7. I believe that Jeffrey MacDonald, guilty or innocent, should receive a fair and impartial trial. If, in fact, the Fourth Circuit determines that James Blackburn was guilty of prosecutorial misconduct, then I believe MacDonald is deserving of a new trial.

    That said, most of the “evidence as a whole” is res judicata. Most of it would not be to Jeffrey MacDonald’s advantage at any rate. Mr. Koehler, don’t we have to apply McCleskey and Schlup v. Delo here regarding successive habeas petitions?

    All of us have “unsourced” DNA in our homes. Kristen MacDonald was a little girl who loved the outdoors. She’d played outside that day and had visited with a neighbor in the evening. It’s not unusual that she would have “unsourced” DNA under her nails. In considering the “evidence as a whole” one must also consider the fact that the hair clutched in Colette MacDonald’s hand is a perfect DNA match to Jeffrey MacDonald.

    Also before the Fourth Circuit is the Britt affidavit. Why did Jimmy Britt wait thirty years to come forward? He says out of respect for the late Franklin T. Dupree (the presiding trial judge), however several things in the Britt affidavit don’t add up, and I’m sure the government will expand on these things in its brief.

    For one thing, Britt says Helena Stoeckley “confessed” (is there anyone Helena didn’t confess to?) to him after he picked her up at the Greenville, SC jail. Helena was never in Greenville. She was in the Pickens County Jail. Further, jail records indicate that Britt had no part in driving Helena from SC to Raleigh. As for the alleged prosecutorial misconduct, Helena spoke with Bernie Segal (MacDonald’s defense attorney) first, and her testimony was consistent with what she told Segal. Given this, I find it difficult to believe that Blackburn threatened her. Also, during her weekend in Raleigh, Helena went to Judge Dupree’s home and told him she was terrified of Segal, not Blackburn.

    The bottom line is that Helena was just not credible. She also “said” that she babysat the MacDonald children, identified them as boys at one point, said she tried to ride a hobby horse that was too close to a bookcase for anyone to get on, even tiny Kristen, and said she and MacDonald had been lovers. The woman was a poster child for why one should never indulge in drugs. She is just not credible, and given the fact, neither is Britt.

    I’m betting the Fourth Circuit will affirm Judge Fox’s rulings, but I think the best MacDonald can hope for is a remand back to Judge Fox.

    It’s interesting. I would be very disturbed by this, but I do believe he’s guilty, and I believe it beyond a reasonable doubt. Not beyond all doubt, but beyond a reasonable doubt.

  8. <<>>

    Kathryn, please. I expect you to defend your husband, but one of Jeffrey MacDonald’s ancillary hairs was found clutched in Colette MacDonald’s left hand. This is the very hair that for thirty years or so you husband said “had” to belong to Colette’s killer. It belongs to your husband, and it certainly is inculpatory. So is much of the other evidence. Why were more than forty of Jeff’s pajama fibers found under Colette’s body? Why, if Jeff “came to” in the hallway, with his pajama top wrapped around his wrists, do the holes (not tears, but clean holes) in it match the wounds in Colette’s chest? Why were Kim and Kris found on their backs, with the covers pulled up and the lights out if Jeff tried CPR several times? Why if Jeff was fending off three to four intruders as he claims, with his pajama top wrapped around his wrists (his excuse for a healthy, strong Green Beret not being able to handle poorly equipped intruders) are the holes in that pajama top “clean” and not torn as they should be if Jeff had been moving, as he would have been if fending off intruders?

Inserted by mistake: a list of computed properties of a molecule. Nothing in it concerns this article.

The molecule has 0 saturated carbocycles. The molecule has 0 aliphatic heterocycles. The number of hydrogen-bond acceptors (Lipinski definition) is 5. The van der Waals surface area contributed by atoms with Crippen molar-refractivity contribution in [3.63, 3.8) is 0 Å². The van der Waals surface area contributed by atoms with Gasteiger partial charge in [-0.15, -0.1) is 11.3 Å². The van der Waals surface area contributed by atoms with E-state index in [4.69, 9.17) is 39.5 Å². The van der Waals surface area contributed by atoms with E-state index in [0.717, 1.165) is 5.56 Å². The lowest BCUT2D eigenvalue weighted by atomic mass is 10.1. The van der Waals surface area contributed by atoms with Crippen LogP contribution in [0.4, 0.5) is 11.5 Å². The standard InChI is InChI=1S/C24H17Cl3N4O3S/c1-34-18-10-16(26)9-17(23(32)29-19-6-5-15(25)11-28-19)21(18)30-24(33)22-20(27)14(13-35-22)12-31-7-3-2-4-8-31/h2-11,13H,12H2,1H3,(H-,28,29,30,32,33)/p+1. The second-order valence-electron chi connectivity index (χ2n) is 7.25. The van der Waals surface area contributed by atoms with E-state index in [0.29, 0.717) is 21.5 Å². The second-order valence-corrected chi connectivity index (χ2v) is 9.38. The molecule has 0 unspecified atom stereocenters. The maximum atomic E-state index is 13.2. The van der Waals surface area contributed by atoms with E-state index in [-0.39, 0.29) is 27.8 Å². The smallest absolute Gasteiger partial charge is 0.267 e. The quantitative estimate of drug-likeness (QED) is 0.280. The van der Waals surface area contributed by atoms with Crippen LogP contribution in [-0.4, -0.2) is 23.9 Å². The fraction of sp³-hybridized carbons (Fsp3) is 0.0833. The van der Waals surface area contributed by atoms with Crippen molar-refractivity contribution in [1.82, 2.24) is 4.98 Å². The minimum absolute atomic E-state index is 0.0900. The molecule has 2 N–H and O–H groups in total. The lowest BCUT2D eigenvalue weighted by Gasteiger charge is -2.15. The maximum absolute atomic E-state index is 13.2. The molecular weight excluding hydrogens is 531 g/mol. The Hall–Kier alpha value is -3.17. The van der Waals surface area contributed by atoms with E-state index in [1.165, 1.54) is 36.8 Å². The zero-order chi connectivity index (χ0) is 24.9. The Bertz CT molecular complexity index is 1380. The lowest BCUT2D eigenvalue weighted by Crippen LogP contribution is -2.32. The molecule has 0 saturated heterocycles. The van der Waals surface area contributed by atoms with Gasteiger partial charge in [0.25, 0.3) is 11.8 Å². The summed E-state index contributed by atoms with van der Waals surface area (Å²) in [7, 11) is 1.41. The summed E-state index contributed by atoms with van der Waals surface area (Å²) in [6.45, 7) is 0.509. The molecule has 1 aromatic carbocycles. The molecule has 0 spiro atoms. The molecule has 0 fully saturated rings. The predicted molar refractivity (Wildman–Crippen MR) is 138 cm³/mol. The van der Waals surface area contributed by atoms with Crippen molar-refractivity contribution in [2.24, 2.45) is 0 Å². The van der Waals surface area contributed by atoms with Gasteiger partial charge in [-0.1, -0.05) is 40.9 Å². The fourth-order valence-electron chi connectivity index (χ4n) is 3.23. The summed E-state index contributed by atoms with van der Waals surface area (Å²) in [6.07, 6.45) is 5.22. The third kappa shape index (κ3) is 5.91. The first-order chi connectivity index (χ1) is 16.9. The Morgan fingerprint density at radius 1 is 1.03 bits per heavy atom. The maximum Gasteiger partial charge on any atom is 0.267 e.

I have a tiny smidgen of doubt that Jeff is guilty, but only a tiny smidgen. The inculpatory evidence against him is as overwhelming as a midsummer’s day is long.

  9. I always knew this day would come.

  10. I don’t think the court’s decision says anything regarding evidentiary findings – they are asking, “Should the evidence as a whole be considered?” and “Should Fox have ruled on the DNA?” That says nothing about what that evidence as a whole or the DNA results means for MacDonald.

    Also, Fox was not previously ordered to rule on the DNA – the 4th circuit ruled in ’97 that the DNA testing should be conducted, not that Fox should rule on it – his position was that the PFA did not cover the DNA. The 4th circuit is considering that since they ordered the testing, does that mean the results should be considered by Fox, or does MacDonald need to get a PFA for the results?

    Also, the DNA testing revealed no matches to the “killer hippies”. IMO, he really needed that to prevail on the DNA.

  11. What a grossly miscarriage of justice as Alan Dersowitz so aptly put it. There were so many contradictions and obviously falsified evidence by the prosecution as to the make the trial a blatant farce. The coverup afterward was unbelievable. Juries are not reliable and frequently only skim the surface of the evidence and base decisions on small incidences that have no relevance to guilt or innocence.

    There has been more than enough misconduct by the prosecution to warrant a new trial not to mention an abundance of evidence pointing to Jeffrey MacDonald’s innocence. If there is any justice at all, a new trial will be forthcoming!!!!

  12. This is great news, I just finished “Fatal Justice” which furthered my belief that Jeffrey McDonald is innocent.

Leave a Reply

Your email address will not be published. Required fields are marked *